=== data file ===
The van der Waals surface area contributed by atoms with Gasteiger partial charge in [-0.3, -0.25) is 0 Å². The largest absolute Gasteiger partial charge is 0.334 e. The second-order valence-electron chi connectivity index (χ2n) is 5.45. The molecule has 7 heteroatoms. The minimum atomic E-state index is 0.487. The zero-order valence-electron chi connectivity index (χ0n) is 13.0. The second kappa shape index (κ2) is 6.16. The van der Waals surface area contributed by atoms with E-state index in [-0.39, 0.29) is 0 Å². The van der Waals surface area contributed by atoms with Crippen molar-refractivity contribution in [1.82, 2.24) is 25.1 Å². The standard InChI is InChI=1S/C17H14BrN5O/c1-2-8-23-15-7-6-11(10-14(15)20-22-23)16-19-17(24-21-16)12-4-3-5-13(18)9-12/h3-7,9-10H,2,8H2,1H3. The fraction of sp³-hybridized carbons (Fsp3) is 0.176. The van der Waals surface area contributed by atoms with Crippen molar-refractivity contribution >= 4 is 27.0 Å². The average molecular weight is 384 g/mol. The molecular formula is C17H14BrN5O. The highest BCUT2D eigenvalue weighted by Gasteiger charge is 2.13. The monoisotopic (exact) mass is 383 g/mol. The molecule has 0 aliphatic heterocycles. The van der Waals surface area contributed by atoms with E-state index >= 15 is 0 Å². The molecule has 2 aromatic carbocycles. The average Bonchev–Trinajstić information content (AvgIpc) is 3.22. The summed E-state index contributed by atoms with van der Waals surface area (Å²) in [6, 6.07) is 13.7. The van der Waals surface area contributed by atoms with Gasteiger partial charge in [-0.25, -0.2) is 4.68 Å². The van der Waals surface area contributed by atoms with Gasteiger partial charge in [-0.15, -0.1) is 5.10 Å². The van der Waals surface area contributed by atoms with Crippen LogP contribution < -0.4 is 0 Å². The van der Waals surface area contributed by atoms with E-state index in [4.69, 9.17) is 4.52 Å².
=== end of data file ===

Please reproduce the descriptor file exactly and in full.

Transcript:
The van der Waals surface area contributed by atoms with Gasteiger partial charge in [-0.3, -0.25) is 0 Å². The largest absolute Gasteiger partial charge is 0.334 e. The second-order valence-electron chi connectivity index (χ2n) is 5.45. The molecule has 7 heteroatoms. The minimum atomic E-state index is 0.487. The zero-order valence-electron chi connectivity index (χ0n) is 13.0. The second kappa shape index (κ2) is 6.16. The van der Waals surface area contributed by atoms with E-state index in [-0.39, 0.29) is 0 Å². The van der Waals surface area contributed by atoms with Crippen molar-refractivity contribution in [1.82, 2.24) is 25.1 Å². The standard InChI is InChI=1S/C17H14BrN5O/c1-2-8-23-15-7-6-11(10-14(15)20-22-23)16-19-17(24-21-16)12-4-3-5-13(18)9-12/h3-7,9-10H,2,8H2,1H3. The fraction of sp³-hybridized carbons (Fsp3) is 0.176. The van der Waals surface area contributed by atoms with Crippen molar-refractivity contribution >= 4 is 27.0 Å². The average molecular weight is 384 g/mol. The molecular formula is C17H14BrN5O. The highest BCUT2D eigenvalue weighted by Gasteiger charge is 2.13. The monoisotopic (exact) mass is 383 g/mol. The molecule has 0 aliphatic heterocycles. The van der Waals surface area contributed by atoms with E-state index >= 15 is 0 Å². The molecule has 2 aromatic carbocycles. The average Bonchev–Trinajstić information content (AvgIpc) is 3.22. The summed E-state index contributed by atoms with van der Waals surface area (Å²) in [6, 6.07) is 13.7. The van der Waals surface area contributed by atoms with Gasteiger partial charge in [-0.25, -0.2) is 4.68 Å². The van der Waals surface area contributed by atoms with Gasteiger partial charge in [-0.15, -0.1) is 5.10 Å². The van der Waals surface area contributed by atoms with Crippen LogP contribution < -0.4 is 0 Å². The van der Waals surface area contributed by atoms with E-state index in [4.69, 9.17) is 4.52 Å².